A recent blog post inquired about the incidence of Facebook-based spear phishing: the author suddenly started receiving email that appeared to be from friends (though it wasn’t posted from their usual email addresses), making the usual kinds of offers and asking him to click on the usual links. He wondered whether this was a phenomenon and how it happened — how does a phisherman get access to your Facebook friends?
The answers are “yes, it happens” and “I don’t know, but it’s going to get worse.” Seriously, my wife’s name has been used in Facebook phishing. A while ago, several of her Facebook friends said that her email account had been hacked. I was suspicious; she only uses Gmail, and hacking Google isn’t easy, particularly with two-factor authentication. So, I asked her friends to send me the offending messages. It was obvious that they hadn’t come from my wife’s account; they were Yahoo accounts with her name but an unrecognizable email address, exactly what this blogger had seen.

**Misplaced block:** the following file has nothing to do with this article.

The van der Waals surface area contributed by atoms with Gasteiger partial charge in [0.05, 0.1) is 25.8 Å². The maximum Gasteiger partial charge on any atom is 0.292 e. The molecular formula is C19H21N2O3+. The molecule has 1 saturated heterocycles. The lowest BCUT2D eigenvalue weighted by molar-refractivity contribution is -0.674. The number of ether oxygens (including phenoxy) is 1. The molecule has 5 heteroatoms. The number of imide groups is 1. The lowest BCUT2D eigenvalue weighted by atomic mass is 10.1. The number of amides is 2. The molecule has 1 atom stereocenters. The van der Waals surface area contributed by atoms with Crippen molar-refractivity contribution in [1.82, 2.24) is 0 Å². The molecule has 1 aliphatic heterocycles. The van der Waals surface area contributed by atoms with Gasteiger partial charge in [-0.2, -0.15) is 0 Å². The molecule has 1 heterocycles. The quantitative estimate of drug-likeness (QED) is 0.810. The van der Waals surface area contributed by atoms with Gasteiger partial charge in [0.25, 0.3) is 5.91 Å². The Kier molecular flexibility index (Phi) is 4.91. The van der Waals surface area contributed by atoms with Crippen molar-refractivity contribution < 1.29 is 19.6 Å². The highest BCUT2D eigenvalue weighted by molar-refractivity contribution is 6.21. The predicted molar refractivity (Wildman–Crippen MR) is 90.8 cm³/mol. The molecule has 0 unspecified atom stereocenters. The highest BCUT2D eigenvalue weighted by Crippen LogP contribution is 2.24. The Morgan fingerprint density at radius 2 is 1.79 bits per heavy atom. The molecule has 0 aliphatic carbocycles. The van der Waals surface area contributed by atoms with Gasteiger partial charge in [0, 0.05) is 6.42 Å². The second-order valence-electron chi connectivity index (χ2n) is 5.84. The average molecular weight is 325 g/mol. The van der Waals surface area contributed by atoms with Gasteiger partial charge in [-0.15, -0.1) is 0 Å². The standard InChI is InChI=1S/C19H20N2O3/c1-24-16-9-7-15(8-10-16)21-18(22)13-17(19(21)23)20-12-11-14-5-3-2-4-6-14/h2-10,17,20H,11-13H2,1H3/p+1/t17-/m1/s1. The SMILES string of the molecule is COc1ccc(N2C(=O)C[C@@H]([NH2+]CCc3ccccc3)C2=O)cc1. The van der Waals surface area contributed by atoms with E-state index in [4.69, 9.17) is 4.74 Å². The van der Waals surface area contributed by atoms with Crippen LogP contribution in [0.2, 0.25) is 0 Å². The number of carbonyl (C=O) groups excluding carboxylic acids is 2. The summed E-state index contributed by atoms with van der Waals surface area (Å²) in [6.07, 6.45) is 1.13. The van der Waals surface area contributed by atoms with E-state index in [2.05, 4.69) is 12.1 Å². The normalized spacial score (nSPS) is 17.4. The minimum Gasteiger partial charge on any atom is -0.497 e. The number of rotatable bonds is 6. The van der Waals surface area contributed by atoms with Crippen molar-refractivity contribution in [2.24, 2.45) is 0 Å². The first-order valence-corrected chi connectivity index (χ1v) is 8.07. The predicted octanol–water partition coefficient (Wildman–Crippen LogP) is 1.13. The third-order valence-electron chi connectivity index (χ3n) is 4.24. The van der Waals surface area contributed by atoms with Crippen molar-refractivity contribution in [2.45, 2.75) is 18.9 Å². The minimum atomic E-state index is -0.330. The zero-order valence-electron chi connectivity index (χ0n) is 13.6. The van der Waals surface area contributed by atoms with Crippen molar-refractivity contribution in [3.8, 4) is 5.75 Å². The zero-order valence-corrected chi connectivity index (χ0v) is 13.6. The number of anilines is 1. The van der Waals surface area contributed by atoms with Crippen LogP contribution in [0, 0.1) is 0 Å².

How does this happen? How can a phisher discover your name and your Facebook friends? I don’t know, but Facebook is such a morass of weird and conflicting security settings that it’s impossible to know just how private or how public you are. If you’ve ever friended people you don’t know (a practice that remains entirely too common), and if you’ve ever enabled visibility to friends of friends, you have no idea who has access to your conversations.
U.S. opens data, Wong tapped for U.S. chief privacy officer, FBI might read your email sans warrant, and big data spells trouble for anonymity.
U.S. government data to be machine-readable, Nicole Wong may fill new White House chief privacy officer role
The U.S. government took major steps this week to open up government data to the public. U.S. President Obama signed an executive order requiring government data to be made available in machine-readable formats, and the Office of Management and Budget and the Office of Science and Technology Policy released a Open Data Policy memo (PDF) to address the order’s implementation.
The press release announcing the actions notes the benefit the U.S. economy historically has experienced with the release of government data — GPS data, for instance, sparked a flurry of innovation that ultimately contributed “tens of billions of dollars in annual value to the American economy,” according to the release. President Obama noted in a statement that he hopes a similar result will come from this open data order: “Starting today, we’re making even more government data available online, which will help launch even more new startups. And we’re making it easier for people to find the data and use it, so that entrepreneurs can build products and services we haven’t even imagined yet.”